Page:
412611 Using DNA As a Scaffold for Immobilizing Enzyme Cascades for Biofuel Cells

Tuesday, November 10, 2015: 9:30 AM
253A (Salt Palace Convention Center)
Shelley D. Minteer, Department of Chemistry, The University of Utah, Salt Lake City, UT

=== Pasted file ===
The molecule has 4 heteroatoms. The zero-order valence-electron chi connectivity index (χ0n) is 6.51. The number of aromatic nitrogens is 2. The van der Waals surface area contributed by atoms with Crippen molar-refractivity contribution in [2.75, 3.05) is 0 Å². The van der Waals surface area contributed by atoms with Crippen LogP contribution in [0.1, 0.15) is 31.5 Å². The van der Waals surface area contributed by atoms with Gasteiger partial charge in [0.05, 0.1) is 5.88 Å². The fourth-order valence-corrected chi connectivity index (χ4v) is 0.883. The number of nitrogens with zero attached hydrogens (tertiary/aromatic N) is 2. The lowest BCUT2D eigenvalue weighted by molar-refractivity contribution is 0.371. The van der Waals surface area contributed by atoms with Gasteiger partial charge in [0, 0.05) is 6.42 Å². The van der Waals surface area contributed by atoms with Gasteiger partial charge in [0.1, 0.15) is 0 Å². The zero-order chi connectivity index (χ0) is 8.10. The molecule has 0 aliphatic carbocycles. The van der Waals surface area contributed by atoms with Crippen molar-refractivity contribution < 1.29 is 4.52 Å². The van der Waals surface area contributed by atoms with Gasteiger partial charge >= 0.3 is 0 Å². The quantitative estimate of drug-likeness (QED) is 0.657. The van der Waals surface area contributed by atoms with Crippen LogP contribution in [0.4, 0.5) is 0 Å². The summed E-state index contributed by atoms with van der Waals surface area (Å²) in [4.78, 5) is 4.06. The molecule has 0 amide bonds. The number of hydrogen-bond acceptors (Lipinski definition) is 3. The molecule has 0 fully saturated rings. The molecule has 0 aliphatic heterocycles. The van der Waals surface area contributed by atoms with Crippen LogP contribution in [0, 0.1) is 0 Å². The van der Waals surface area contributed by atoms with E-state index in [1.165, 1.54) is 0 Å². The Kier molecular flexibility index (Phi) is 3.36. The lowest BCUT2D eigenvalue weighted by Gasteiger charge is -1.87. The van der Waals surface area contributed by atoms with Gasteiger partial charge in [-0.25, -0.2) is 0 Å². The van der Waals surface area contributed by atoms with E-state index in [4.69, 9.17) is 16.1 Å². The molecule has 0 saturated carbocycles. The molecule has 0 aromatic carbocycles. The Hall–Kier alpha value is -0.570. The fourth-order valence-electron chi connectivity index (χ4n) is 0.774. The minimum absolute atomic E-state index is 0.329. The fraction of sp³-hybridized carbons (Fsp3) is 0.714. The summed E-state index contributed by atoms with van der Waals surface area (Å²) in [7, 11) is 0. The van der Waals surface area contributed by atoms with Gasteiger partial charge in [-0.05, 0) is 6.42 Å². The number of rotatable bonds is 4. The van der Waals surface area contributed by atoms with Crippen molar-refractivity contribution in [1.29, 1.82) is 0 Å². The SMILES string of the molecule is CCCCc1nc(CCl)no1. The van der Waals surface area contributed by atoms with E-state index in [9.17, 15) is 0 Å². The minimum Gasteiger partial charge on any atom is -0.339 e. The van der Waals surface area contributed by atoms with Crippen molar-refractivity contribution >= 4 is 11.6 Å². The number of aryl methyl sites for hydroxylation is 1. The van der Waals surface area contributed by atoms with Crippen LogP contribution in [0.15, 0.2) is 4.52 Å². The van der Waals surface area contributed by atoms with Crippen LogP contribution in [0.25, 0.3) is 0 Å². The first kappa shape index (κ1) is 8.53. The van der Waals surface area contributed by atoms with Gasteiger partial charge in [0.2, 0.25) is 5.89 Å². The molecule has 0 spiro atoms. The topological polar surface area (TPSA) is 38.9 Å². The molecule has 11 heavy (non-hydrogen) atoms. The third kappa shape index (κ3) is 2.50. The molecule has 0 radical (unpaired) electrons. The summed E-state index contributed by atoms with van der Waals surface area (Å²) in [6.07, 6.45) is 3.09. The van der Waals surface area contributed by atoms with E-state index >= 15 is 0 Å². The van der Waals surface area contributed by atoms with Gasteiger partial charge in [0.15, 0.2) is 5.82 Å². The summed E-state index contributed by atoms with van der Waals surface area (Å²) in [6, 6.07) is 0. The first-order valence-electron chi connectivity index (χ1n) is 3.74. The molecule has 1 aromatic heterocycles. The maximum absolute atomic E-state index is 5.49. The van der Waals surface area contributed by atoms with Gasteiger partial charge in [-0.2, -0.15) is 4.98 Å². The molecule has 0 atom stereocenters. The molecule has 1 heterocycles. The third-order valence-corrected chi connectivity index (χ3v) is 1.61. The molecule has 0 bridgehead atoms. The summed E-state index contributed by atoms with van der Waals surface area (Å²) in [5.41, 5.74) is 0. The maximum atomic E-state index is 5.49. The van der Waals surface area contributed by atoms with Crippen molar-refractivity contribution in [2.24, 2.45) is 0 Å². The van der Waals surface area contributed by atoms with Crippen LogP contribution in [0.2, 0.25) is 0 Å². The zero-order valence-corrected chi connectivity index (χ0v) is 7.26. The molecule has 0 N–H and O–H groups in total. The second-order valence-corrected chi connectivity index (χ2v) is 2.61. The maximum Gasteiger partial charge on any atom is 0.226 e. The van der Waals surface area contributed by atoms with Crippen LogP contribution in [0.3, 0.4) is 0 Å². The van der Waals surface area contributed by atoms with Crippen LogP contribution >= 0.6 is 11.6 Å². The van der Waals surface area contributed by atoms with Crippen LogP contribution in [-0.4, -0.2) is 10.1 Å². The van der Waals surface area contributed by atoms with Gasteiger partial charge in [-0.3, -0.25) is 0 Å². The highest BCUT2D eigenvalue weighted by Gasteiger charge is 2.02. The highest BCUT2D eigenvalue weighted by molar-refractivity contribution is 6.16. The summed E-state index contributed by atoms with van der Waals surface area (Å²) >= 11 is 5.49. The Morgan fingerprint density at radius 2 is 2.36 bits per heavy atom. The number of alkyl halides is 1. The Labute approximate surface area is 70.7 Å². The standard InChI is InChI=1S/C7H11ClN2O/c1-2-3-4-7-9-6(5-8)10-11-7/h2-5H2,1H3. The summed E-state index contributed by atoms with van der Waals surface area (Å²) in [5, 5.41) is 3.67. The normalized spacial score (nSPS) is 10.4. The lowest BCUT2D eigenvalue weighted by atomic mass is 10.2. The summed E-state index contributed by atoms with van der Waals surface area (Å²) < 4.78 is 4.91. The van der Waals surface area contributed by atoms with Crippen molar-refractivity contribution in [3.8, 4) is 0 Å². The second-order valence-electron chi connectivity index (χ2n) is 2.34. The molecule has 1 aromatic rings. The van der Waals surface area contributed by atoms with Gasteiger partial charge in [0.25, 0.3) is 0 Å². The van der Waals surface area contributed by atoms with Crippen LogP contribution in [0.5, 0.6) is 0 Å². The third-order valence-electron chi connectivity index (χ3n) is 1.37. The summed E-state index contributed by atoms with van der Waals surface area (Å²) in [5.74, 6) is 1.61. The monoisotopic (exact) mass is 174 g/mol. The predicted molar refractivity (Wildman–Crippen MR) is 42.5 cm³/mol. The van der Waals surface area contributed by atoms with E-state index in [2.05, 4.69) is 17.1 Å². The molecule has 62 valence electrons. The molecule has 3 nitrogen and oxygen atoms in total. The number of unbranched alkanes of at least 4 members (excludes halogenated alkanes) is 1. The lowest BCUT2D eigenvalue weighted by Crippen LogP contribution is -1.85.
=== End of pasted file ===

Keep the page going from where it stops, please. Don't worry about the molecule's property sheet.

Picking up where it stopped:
Enzymatic fuel cells are a class of fuel cells that utilize oxidoreductase enzymes to catalyze the redox reactions at the anode and/or the cathode. Anodes are particularly challenging in enzymatic fuel cells, because multiple enzymes are needed to oxidize most complex biofuels. Recent research has shown that in order to have high flux through enzyme cascade reactions, there is a need for proximity between enzyme active sites. This paper will discuss the use of DNA as a scaffold material for controlling the distance between sequential enzymes in a enzyme cascade-based bioanode for a biofuel cell. The paper will discuss an enzyme cascade for sucrose oxidation involving invertase and glucose oxidase. It will show the importance of decreasing the distance between active sites in sequential enzymes on the performance (current and power density) of bioanodes in biofuel cells. This paper will also discuss methods for utilizing DNA as a scaffold for the redox mediator and DNA origami examples for complex enzyme cascades.

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